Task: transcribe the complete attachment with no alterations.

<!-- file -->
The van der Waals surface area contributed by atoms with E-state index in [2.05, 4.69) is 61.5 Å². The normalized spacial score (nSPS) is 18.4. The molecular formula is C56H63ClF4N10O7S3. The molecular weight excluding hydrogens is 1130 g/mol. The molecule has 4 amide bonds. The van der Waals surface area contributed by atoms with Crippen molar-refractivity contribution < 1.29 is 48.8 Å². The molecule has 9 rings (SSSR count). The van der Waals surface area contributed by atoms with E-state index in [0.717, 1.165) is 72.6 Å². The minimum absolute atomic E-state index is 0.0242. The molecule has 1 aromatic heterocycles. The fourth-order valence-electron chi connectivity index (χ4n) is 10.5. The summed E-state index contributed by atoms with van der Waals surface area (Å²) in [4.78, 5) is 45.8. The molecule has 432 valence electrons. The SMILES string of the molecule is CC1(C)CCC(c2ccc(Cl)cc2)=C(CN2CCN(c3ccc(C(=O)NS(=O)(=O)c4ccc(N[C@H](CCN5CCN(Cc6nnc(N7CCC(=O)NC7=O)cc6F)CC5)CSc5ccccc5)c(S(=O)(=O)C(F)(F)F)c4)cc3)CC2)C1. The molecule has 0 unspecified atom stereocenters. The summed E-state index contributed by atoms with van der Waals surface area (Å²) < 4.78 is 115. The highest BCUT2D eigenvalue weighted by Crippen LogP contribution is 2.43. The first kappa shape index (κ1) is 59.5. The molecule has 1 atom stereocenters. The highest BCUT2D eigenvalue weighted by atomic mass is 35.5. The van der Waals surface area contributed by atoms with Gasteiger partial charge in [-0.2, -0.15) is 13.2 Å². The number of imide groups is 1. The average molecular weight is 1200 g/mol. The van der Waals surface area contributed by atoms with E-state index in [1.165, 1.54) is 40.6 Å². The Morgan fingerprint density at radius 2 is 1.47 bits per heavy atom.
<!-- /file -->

The van der Waals surface area contributed by atoms with E-state index in [2.05, 4.69) is 61.5 Å². The normalized spacial score (nSPS) is 18.4. The molecular formula is C56H63ClF4N10O7S3. The molecular weight excluding hydrogens is 1130 g/mol. The molecule has 4 amide bonds. The van der Waals surface area contributed by atoms with Crippen molar-refractivity contribution < 1.29 is 48.8 Å². The molecule has 9 rings (SSSR count). The van der Waals surface area contributed by atoms with E-state index in [0.717, 1.165) is 72.6 Å². The minimum absolute atomic E-state index is 0.0242. The molecule has 1 aromatic heterocycles. The fourth-order valence-electron chi connectivity index (χ4n) is 10.5. The summed E-state index contributed by atoms with van der Waals surface area (Å²) in [4.78, 5) is 45.8. The molecule has 432 valence electrons. The SMILES string of the molecule is CC1(C)CCC(c2ccc(Cl)cc2)=C(CN2CCN(c3ccc(C(=O)NS(=O)(=O)c4ccc(N[C@H](CCN5CCN(Cc6nnc(N7CCC(=O)NC7=O)cc6F)CC5)CSc5ccccc5)c(S(=O)(=O)C(F)(F)F)c4)cc3)CC2)C1. The molecule has 0 unspecified atom stereocenters. The summed E-state index contributed by atoms with van der Waals surface area (Å²) < 4.78 is 115. The highest BCUT2D eigenvalue weighted by Crippen LogP contribution is 2.43. The first kappa shape index (κ1) is 59.5. The molecule has 1 atom stereocenters. The highest BCUT2D eigenvalue weighted by atomic mass is 35.5. The van der Waals surface area contributed by atoms with Gasteiger partial charge in [-0.2, -0.15) is 13.2 Å². The number of imide groups is 1. The average molecular weight is 1200 g/mol. The van der Waals surface area contributed by atoms with E-state index in [1.165, 1.54) is 40.6 Å². The Morgan fingerprint density at radius 2 is 1.47 bits per heavy atom.